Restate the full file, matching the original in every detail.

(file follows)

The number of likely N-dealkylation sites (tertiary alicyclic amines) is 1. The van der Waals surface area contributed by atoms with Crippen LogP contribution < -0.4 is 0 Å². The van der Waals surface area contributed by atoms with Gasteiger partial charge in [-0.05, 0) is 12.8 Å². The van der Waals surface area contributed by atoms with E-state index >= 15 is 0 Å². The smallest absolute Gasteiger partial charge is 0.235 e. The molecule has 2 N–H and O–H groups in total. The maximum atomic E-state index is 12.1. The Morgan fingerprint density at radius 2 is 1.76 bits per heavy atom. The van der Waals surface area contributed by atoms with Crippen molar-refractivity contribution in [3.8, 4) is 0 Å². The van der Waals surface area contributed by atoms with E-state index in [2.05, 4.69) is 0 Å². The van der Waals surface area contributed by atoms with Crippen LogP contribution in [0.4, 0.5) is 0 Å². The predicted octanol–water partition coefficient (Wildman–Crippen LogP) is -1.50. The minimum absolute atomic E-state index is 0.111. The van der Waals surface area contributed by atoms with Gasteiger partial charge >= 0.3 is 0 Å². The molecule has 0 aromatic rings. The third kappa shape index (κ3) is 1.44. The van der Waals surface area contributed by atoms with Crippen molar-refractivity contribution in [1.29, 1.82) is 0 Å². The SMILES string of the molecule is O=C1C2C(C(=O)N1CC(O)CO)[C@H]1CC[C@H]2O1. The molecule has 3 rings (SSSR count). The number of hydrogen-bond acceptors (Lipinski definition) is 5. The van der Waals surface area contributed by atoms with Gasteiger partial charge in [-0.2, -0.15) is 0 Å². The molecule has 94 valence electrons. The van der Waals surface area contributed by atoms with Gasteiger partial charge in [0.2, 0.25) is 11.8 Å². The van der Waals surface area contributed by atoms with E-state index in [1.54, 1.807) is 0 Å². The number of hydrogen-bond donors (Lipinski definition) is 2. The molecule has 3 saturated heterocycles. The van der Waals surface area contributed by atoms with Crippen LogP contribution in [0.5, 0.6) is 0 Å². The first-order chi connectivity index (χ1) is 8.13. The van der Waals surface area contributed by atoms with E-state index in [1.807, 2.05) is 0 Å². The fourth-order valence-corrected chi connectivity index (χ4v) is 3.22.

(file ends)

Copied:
The number of likely N-dealkylation sites (tertiary alicyclic amines) is 1. The van der Waals surface area contributed by atoms with Crippen LogP contribution < -0.4 is 0 Å². The van der Waals surface area contributed by atoms with Gasteiger partial charge in [-0.05, 0) is 12.8 Å². The van der Waals surface area contributed by atoms with E-state index >= 15 is 0 Å². The smallest absolute Gasteiger partial charge is 0.235 e. The molecule has 2 N–H and O–H groups in total. The maximum atomic E-state index is 12.1. The Morgan fingerprint density at radius 2 is 1.76 bits per heavy atom. The van der Waals surface area contributed by atoms with Crippen molar-refractivity contribution in [3.8, 4) is 0 Å². The van der Waals surface area contributed by atoms with E-state index in [2.05, 4.69) is 0 Å². The van der Waals surface area contributed by atoms with Crippen LogP contribution in [0.4, 0.5) is 0 Å². The predicted octanol–water partition coefficient (Wildman–Crippen LogP) is -1.50. The minimum absolute atomic E-state index is 0.111. The van der Waals surface area contributed by atoms with Gasteiger partial charge >= 0.3 is 0 Å². The molecule has 0 aromatic rings. The third kappa shape index (κ3) is 1.44. The van der Waals surface area contributed by atoms with Crippen molar-refractivity contribution in [1.29, 1.82) is 0 Å². The SMILES string of the molecule is O=C1C2C(C(=O)N1CC(O)CO)[C@H]1CC[C@H]2O1. The molecule has 3 rings (SSSR count). The number of hydrogen-bond acceptors (Lipinski definition) is 5. The van der Waals surface area contributed by atoms with Gasteiger partial charge in [-0.2, -0.15) is 0 Å². The molecule has 94 valence electrons. The van der Waals surface area contributed by atoms with Gasteiger partial charge in [0.2, 0.25) is 11.8 Å². The van der Waals surface area contributed by atoms with E-state index in [1.54, 1.807) is 0 Å². The number of hydrogen-bond donors (Lipinski definition) is 2. The molecule has 3 saturated heterocycles. The van der Waals surface area contributed by atoms with Crippen LogP contribution in [0.5, 0.6) is 0 Å². The first-order chi connectivity index (χ1) is 8.13. The van der Waals surface area contributed by atoms with E-state index in [1.807, 2.05) is 0 Å². The fourth-order valence-corrected chi connectivity index (χ4v) is 3.22.